Thomas says the situation in Alberta is similar.
“If this is about policies and values and beliefs, then no, Alberta is not a conservative place,” says Thomas. “If this is about the language by which we like to define ourselves, in terms of how we see ourselves as political actors, then Albertans, we think that we’re conservative.”
Perception and misperception. Values and identity. One year out from the next provincial election, Alberta’s political parties will be attempting to craft political messages and policy statements on voter preferences that may not be as fixed as previously thought.
The random survey of 1,200 Albertans was conducted using a hybrid method between March 13 to April 5, 2018, by Trend Research under the direction of Janet Brown Opinion Research. The sample is representative along regional, age and gender factors. The margin of error is +/-2.8 percentage points, 19 times out of 20. For subsets, the margin of error is larger.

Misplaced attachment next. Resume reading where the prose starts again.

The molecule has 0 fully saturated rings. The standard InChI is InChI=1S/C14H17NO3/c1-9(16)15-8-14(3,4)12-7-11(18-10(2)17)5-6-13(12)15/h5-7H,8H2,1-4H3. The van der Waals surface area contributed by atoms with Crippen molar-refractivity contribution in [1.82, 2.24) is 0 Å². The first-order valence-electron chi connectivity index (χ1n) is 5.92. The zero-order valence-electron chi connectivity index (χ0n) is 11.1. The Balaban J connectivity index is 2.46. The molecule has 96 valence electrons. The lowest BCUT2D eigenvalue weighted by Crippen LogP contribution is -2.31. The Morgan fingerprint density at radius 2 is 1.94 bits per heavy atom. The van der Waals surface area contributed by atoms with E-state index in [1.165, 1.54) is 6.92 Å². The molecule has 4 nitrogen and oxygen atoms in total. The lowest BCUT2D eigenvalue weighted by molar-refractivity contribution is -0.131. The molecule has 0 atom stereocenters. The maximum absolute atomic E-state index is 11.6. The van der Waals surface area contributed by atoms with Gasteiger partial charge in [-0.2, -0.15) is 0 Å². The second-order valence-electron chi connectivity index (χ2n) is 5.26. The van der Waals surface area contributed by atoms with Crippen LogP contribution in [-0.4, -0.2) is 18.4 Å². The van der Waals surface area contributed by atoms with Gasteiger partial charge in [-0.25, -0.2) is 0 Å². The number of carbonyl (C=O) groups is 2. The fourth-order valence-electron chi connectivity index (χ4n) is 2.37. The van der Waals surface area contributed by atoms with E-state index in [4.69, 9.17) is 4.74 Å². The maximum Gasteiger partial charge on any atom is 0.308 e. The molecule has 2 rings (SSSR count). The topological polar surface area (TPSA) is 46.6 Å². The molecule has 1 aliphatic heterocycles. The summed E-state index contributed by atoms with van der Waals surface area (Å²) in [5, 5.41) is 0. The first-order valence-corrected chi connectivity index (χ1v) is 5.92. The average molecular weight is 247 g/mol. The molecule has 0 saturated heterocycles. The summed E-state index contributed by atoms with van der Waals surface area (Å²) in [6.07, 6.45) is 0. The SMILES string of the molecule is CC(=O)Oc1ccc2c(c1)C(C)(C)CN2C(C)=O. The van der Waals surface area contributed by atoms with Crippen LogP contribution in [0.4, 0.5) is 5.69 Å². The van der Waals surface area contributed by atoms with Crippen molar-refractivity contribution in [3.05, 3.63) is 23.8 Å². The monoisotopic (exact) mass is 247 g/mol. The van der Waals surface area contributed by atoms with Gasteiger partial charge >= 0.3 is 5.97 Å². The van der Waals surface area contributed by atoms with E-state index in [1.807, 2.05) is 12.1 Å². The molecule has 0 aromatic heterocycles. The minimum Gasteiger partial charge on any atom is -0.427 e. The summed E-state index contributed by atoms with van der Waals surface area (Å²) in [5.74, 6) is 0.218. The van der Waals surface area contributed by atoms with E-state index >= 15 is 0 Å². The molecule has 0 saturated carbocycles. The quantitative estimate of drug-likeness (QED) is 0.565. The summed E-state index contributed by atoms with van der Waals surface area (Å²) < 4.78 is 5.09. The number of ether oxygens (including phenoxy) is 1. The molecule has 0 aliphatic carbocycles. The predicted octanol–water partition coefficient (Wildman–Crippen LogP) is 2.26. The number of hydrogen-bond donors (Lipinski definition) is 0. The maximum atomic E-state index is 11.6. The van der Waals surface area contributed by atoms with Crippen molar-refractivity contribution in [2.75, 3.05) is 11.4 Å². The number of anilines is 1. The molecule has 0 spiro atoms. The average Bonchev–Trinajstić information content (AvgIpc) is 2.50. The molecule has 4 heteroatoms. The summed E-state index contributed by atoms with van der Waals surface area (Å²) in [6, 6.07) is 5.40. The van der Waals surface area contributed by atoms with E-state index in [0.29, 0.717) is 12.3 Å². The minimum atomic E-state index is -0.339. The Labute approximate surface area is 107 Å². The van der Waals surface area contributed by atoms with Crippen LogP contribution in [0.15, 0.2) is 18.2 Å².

The survey used a hybrid methodology that involved contacting survey respondents by telephone and giving them the option of completing the survey at that time, at another more convenient time, or receiving an email link and completing the survey online. Trend Research contacted people using a random list of numbers, comprised of half landlines and half cellphone numbers. Telephone numbers were dialed up to five times at five different times of day before another telephone number was added to the sample. The response rate among valid numbers (i.e. residential and personal) was 20.8 per cent.